In addition, these results provide insight into the relationship between plague maintenance in carnivore and rodent populations. Carnivores, and particularly coyotes, have been implicated in plague transmission and serve as sentinel species for the disease [7, 56]. Recent studies [57, 58] conducted on the Central Plains Experimental Range and Pawnee National Grasslands (which collectively cover a ~80,000 ha area) link the prevalence of carnivores and rodent hosts in a spatially explicit manner. Our results expand these analyses to a larger scale, by exploring the overlap in predicted plague-positive rodent distributions with positive and negative coyote samples derived through an independent sampling program. Model results demonstrate a link between positive coyote samples and areas of predicted rodent infection, providing additional support for rodent surveillance and follow-up in areas where the carnivore surveillance program identifies plague-positive animals.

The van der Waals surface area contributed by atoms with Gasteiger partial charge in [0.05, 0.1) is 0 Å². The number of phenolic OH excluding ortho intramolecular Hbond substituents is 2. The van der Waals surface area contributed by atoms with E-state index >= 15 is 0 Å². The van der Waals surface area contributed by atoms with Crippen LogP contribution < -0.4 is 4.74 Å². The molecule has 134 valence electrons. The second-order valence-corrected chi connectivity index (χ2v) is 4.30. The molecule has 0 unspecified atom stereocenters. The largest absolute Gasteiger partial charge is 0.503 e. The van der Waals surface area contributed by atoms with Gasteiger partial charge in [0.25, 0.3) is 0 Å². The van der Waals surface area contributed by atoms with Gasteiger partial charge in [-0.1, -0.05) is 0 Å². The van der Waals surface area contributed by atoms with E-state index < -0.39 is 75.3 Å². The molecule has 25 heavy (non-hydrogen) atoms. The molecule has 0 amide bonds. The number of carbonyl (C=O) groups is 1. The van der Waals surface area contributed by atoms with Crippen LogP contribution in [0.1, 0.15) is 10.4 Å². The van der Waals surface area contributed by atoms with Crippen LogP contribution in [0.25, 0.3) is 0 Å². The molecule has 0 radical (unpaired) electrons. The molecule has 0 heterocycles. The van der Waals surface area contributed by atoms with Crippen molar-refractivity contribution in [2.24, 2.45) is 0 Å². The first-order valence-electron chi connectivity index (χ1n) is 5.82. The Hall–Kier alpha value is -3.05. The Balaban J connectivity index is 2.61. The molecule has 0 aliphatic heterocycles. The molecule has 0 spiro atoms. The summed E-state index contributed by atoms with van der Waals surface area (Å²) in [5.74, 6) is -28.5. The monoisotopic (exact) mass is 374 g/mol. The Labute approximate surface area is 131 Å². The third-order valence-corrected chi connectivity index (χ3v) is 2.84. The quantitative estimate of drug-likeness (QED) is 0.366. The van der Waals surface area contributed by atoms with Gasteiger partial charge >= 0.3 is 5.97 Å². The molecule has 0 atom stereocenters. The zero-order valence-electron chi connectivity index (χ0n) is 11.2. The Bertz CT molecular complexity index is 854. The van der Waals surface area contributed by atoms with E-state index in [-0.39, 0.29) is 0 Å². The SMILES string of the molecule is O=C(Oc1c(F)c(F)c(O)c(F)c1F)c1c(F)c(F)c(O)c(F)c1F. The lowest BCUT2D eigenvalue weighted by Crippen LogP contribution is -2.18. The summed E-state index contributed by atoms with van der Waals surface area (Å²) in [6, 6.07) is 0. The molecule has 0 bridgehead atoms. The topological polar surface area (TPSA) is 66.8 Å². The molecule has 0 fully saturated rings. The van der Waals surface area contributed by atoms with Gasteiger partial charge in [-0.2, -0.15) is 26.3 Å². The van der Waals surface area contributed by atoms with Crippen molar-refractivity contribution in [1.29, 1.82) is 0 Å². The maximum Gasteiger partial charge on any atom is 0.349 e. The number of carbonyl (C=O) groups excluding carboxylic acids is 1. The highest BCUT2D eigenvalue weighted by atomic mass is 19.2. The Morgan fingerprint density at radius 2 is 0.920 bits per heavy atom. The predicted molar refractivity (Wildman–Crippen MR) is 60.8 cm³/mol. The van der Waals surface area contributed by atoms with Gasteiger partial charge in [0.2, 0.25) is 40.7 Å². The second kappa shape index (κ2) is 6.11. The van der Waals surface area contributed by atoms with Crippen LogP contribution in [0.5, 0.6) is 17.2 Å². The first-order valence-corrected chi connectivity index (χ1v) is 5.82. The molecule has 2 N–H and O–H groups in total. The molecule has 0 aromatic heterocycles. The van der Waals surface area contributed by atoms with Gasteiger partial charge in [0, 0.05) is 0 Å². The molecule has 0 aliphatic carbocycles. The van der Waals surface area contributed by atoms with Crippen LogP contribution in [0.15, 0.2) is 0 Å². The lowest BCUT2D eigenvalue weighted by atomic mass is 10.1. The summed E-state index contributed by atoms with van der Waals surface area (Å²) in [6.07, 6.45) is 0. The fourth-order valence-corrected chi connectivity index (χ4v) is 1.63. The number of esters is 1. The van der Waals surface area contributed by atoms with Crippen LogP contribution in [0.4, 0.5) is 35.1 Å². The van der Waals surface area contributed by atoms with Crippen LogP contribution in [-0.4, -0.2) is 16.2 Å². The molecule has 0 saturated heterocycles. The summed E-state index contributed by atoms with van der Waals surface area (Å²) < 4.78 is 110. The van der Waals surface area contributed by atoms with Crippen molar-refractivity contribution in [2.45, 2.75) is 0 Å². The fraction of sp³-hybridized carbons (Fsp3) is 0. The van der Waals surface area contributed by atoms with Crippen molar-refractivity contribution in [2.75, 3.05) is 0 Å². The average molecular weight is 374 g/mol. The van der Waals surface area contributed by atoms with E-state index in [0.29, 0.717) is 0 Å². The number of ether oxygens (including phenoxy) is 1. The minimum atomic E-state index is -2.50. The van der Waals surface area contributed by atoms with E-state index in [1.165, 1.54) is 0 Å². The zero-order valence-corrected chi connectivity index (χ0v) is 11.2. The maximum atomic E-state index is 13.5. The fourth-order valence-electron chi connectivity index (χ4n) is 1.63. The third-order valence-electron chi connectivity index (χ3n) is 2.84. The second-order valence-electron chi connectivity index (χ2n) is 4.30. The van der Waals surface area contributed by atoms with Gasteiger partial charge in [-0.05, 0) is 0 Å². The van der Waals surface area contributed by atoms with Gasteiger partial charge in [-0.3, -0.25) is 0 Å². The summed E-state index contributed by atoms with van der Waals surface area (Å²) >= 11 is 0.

California ground squirrels are the rodents that have been the most frequently sampled for plague in California. However, six other species (Douglas' squirrel, Lodgepole chipmunk, Merriam's chipmunk, Shadow chipmunk, Yellow-pine chipmunk, and Belding's ground squirrel) often had higher serum titers than California ground squirrels. This suggests these species may be of interest for further sampling and surveillance, and that additional modeling of these species' distributions could be conducted to explore the spatial heterogeneity of plague foci in California . Maxent models of California ground squirrels fit better than models that used all rodent specimens as training points. Because California ground squirrels occupy a narrower ecologic zone than all rodents collectively, with less variable climatic conditions, these models described a more precise climatic niche for plague.